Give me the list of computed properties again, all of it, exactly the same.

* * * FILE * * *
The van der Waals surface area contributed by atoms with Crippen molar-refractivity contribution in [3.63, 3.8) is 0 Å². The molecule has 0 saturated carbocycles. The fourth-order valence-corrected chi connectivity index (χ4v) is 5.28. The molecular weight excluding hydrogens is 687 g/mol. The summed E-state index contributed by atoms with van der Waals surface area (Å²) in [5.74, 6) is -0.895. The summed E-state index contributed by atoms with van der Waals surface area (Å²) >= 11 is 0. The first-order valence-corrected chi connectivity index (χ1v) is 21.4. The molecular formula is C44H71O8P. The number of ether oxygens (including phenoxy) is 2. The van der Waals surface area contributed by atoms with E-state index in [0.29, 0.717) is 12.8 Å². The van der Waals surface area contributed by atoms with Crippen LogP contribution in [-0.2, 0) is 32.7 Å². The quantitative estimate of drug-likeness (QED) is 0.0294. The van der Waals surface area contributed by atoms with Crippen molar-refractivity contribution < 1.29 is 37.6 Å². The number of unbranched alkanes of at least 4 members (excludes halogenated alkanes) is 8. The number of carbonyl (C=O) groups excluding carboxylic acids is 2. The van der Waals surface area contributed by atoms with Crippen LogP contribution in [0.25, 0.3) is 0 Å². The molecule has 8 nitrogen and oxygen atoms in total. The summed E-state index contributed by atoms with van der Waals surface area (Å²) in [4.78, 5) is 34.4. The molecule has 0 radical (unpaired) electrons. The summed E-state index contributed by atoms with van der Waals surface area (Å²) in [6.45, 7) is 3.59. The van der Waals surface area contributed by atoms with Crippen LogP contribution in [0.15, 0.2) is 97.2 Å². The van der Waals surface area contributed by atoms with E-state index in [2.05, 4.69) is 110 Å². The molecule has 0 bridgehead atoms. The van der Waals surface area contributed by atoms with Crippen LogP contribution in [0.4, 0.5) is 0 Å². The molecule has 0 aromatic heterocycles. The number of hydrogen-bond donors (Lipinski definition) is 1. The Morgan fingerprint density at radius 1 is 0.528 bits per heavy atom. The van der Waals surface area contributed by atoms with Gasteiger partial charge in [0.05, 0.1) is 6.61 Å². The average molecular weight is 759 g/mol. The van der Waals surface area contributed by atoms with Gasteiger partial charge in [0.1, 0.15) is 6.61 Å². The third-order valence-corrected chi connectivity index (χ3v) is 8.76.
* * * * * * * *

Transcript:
The van der Waals surface area contributed by atoms with Crippen molar-refractivity contribution in [3.63, 3.8) is 0 Å². The molecule has 0 saturated carbocycles. The fourth-order valence-corrected chi connectivity index (χ4v) is 5.28. The molecular weight excluding hydrogens is 687 g/mol. The summed E-state index contributed by atoms with van der Waals surface area (Å²) in [5.74, 6) is -0.895. The summed E-state index contributed by atoms with van der Waals surface area (Å²) >= 11 is 0. The first-order valence-corrected chi connectivity index (χ1v) is 21.4. The molecular formula is C44H71O8P. The number of ether oxygens (including phenoxy) is 2. The van der Waals surface area contributed by atoms with E-state index in [0.29, 0.717) is 12.8 Å². The van der Waals surface area contributed by atoms with Crippen LogP contribution in [-0.2, 0) is 32.7 Å². The quantitative estimate of drug-likeness (QED) is 0.0294. The van der Waals surface area contributed by atoms with Crippen molar-refractivity contribution < 1.29 is 37.6 Å². The number of unbranched alkanes of at least 4 members (excludes halogenated alkanes) is 8. The number of carbonyl (C=O) groups excluding carboxylic acids is 2. The van der Waals surface area contributed by atoms with Crippen LogP contribution in [0.25, 0.3) is 0 Å². The molecule has 8 nitrogen and oxygen atoms in total. The summed E-state index contributed by atoms with van der Waals surface area (Å²) in [4.78, 5) is 34.4. The molecule has 0 radical (unpaired) electrons. The summed E-state index contributed by atoms with van der Waals surface area (Å²) in [6.45, 7) is 3.59. The van der Waals surface area contributed by atoms with Crippen LogP contribution in [0.15, 0.2) is 97.2 Å². The van der Waals surface area contributed by atoms with E-state index in [2.05, 4.69) is 110 Å². The molecule has 0 bridgehead atoms. The van der Waals surface area contributed by atoms with Crippen LogP contribution in [0.4, 0.5) is 0 Å². The molecule has 0 aromatic heterocycles. The number of hydrogen-bond donors (Lipinski definition) is 1. The Morgan fingerprint density at radius 1 is 0.528 bits per heavy atom. The van der Waals surface area contributed by atoms with Gasteiger partial charge in [0.05, 0.1) is 6.61 Å². The average molecular weight is 759 g/mol. The van der Waals surface area contributed by atoms with Gasteiger partial charge in [0.1, 0.15) is 6.61 Å². The third-order valence-corrected chi connectivity index (χ3v) is 8.76.